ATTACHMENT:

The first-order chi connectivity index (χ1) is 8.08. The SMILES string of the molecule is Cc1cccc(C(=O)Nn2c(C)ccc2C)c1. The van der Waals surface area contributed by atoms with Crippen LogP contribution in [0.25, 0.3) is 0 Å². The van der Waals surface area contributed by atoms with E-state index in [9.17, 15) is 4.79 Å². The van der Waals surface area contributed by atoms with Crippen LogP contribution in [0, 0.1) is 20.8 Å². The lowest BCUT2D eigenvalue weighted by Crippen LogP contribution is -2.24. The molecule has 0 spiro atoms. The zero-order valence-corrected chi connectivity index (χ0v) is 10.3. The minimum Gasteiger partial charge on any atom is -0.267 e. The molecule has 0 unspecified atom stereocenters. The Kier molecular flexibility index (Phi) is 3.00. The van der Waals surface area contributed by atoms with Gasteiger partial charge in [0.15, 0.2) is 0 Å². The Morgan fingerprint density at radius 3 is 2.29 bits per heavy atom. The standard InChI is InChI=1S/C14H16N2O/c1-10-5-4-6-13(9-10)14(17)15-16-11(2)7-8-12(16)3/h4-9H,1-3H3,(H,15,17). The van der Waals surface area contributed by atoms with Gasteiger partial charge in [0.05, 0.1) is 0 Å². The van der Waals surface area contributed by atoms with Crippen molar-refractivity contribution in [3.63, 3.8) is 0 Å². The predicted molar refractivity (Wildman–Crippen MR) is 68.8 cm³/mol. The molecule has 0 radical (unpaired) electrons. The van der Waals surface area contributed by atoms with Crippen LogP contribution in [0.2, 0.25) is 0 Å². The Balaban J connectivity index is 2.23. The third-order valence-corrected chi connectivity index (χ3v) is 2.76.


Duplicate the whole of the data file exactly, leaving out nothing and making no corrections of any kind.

The first-order chi connectivity index (χ1) is 8.08. The SMILES string of the molecule is Cc1cccc(C(=O)Nn2c(C)ccc2C)c1. The van der Waals surface area contributed by atoms with Crippen LogP contribution in [0.25, 0.3) is 0 Å². The van der Waals surface area contributed by atoms with E-state index in [9.17, 15) is 4.79 Å². The van der Waals surface area contributed by atoms with Crippen LogP contribution in [0, 0.1) is 20.8 Å². The lowest BCUT2D eigenvalue weighted by Crippen LogP contribution is -2.24. The molecule has 0 spiro atoms. The zero-order valence-corrected chi connectivity index (χ0v) is 10.3. The minimum Gasteiger partial charge on any atom is -0.267 e. The molecule has 0 unspecified atom stereocenters. The Kier molecular flexibility index (Phi) is 3.00. The van der Waals surface area contributed by atoms with Gasteiger partial charge in [0.15, 0.2) is 0 Å². The Morgan fingerprint density at radius 3 is 2.29 bits per heavy atom. The standard InChI is InChI=1S/C14H16N2O/c1-10-5-4-6-13(9-10)14(17)15-16-11(2)7-8-12(16)3/h4-9H,1-3H3,(H,15,17). The van der Waals surface area contributed by atoms with Gasteiger partial charge in [0.05, 0.1) is 0 Å². The van der Waals surface area contributed by atoms with Crippen molar-refractivity contribution in [3.63, 3.8) is 0 Å². The predicted molar refractivity (Wildman–Crippen MR) is 68.8 cm³/mol. The molecule has 0 radical (unpaired) electrons. The van der Waals surface area contributed by atoms with Crippen LogP contribution in [0.2, 0.25) is 0 Å². The Balaban J connectivity index is 2.23. The third-order valence-corrected chi connectivity index (χ3v) is 2.76.